The exhibition “Brangulí. Barcelona 1909-1945” came to an end on 6 November, and with it so did another exhibition also linked to the figure of Brangulí, to photography and to the city: “Barcelona 2000-2011” . This exhibition, which visitors to the “Brangulí. Barcelona 1909-1945” exhibition encountered in the last area of the exhibition route, was the first at the CCCB to be born from an online participative project. “Barcelona 2000-2011” displayed over 4,600 images from 598 contemporary authors who, inspired by the themes worked on by Brangulí in the early 20th century, showed us how the city is today, one century on from Brangulí’s Barcelona.
The CCCB, with the collaboration of Barcelona Photobloggers , launched the initiative “Brangulí was here. What about you?” which ran for 3 months (from June to September 2011) in order to create an exhibition with all the photographs received through the Internet. On 22 September it inaugurated “Barcelona: 2000-2011” with 4,696 images, from which a jury chose 324 runners-up and 10 winners, which were printed in a special format for the show. The inauguration was attended by over 400 people, mainly participants and their friends and families. Now is the time to evaluate other non-quantitative aspects of the project, with some notes on what we have learned from the experience of working with a community of users on a participatory project.
Album of the Flickr group “Brangulí was here”, through which participation in the project was channelled. It contains 4,696 images.
How do photographers view Barcelona? Participation by themes
Of the ten themes in the competition “Brangulí was here. What about you?” ( political and social events, museums , street life, emblematic places, beaches, transports, Barcelona by night, urban reforms, work spaces, and industrial spaces), the one which received most photographs was “Street life”, possibly because it was the broadest theme, and thus accepted a greater diversity of images. In the category of political and social events – the latter with a higher participation – protests by citizens related to the economic crisis and the police charging at protesters camped in the Plaça Catalunya were the centre of attention of the camera lenses. The Fòrum area, the Plaça de les Glòries and the Plaça Monumental stand out in “Urban Reforms” and the MACBA is the most photogenic museum. Office workers and street cleaners predominate in the category “Work Spaces”, while in “Transports” scenes of passengers travelling on the metro while lost in thought are repeated.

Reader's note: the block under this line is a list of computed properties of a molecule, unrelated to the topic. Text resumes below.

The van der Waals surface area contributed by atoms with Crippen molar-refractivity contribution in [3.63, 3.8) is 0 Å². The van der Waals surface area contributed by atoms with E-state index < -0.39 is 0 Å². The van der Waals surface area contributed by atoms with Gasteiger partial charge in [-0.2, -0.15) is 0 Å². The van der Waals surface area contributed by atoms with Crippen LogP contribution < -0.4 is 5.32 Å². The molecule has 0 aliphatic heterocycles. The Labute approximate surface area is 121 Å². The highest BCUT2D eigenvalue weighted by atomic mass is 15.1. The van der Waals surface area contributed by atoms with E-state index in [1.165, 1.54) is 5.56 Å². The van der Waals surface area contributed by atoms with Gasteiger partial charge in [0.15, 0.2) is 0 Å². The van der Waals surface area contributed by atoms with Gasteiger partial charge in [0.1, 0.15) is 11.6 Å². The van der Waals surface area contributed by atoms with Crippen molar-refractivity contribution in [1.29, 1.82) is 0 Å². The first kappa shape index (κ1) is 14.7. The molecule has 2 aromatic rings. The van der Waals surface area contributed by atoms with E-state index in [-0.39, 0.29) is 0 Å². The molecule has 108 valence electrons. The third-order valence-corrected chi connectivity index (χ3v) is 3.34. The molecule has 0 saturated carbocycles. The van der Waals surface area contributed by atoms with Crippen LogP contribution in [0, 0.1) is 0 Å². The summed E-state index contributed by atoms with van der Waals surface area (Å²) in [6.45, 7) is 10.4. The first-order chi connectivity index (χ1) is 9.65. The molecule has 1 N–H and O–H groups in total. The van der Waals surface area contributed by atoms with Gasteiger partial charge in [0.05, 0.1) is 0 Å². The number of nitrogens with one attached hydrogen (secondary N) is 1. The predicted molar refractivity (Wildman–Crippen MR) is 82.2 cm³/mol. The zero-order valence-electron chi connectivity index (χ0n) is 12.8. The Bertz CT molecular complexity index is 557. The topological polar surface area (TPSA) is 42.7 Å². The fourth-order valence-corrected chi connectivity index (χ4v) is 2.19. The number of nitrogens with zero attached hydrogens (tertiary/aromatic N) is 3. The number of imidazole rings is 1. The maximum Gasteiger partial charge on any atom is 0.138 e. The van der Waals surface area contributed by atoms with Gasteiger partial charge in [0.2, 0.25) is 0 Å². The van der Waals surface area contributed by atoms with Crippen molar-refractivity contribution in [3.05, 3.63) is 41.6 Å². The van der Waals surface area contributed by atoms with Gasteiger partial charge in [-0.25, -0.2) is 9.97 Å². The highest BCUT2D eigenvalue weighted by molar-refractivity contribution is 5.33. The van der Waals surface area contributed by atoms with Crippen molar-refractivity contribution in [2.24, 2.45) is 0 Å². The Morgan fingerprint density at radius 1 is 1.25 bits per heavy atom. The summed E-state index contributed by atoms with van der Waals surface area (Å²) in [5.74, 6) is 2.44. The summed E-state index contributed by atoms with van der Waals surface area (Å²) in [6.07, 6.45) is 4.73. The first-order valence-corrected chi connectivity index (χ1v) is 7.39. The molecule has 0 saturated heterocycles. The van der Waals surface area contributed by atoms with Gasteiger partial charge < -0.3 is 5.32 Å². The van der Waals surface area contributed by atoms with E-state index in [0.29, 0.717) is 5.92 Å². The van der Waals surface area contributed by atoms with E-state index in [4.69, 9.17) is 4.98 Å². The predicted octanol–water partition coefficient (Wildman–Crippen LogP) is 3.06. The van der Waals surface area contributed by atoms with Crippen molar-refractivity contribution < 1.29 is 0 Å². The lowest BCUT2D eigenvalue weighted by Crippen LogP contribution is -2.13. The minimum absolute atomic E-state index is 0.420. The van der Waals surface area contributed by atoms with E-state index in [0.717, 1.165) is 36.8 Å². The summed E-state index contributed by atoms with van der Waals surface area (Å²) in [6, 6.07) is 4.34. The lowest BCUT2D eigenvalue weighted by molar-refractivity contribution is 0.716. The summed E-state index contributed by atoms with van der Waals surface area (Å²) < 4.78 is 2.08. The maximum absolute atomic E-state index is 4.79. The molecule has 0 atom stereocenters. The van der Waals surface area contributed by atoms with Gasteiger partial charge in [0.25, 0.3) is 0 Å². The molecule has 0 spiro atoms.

The work process
The different photography competitions we have organised online such as “Your post-it” or the Bamako self-portraits competition have served us as experience in detecting errors and improvements when it comes to designing participative processes with CCCB users and followers. In this sense, “Brangulí was here. What about you?” was the CCCB online photography competition that has taken the greatest care in its dealings with the community that has taken part in it and made it possible.
We designed the participative project jointly with Barcelona Photobloggers
Before setting up the photographic competition and the website through which participation would be channelled, we contacted Fran Simó of Barcelona Photobloggers, a founder of one of Barcelona’s most active communities of photographers on the Internet. Fran Simó was familiar with the CCCB’s history in organising online competitions and in a conversation prior to the project being realised, he offered us a series of very useful considerations for setting up a participative project. And the fact is that as cultural institutions we often forget who is on the other side, who we are addressing and why we are doing it. Fran Simó converted that conversation into a document that you can read here (Spanish)
Avoiding making use of participation solely as a marketing strategy, treating participants fairly, ensuring that processes are transparent and open and that the results are fair (both for the institution and the user) are some of the factors that may influence the success or failure of a participative project.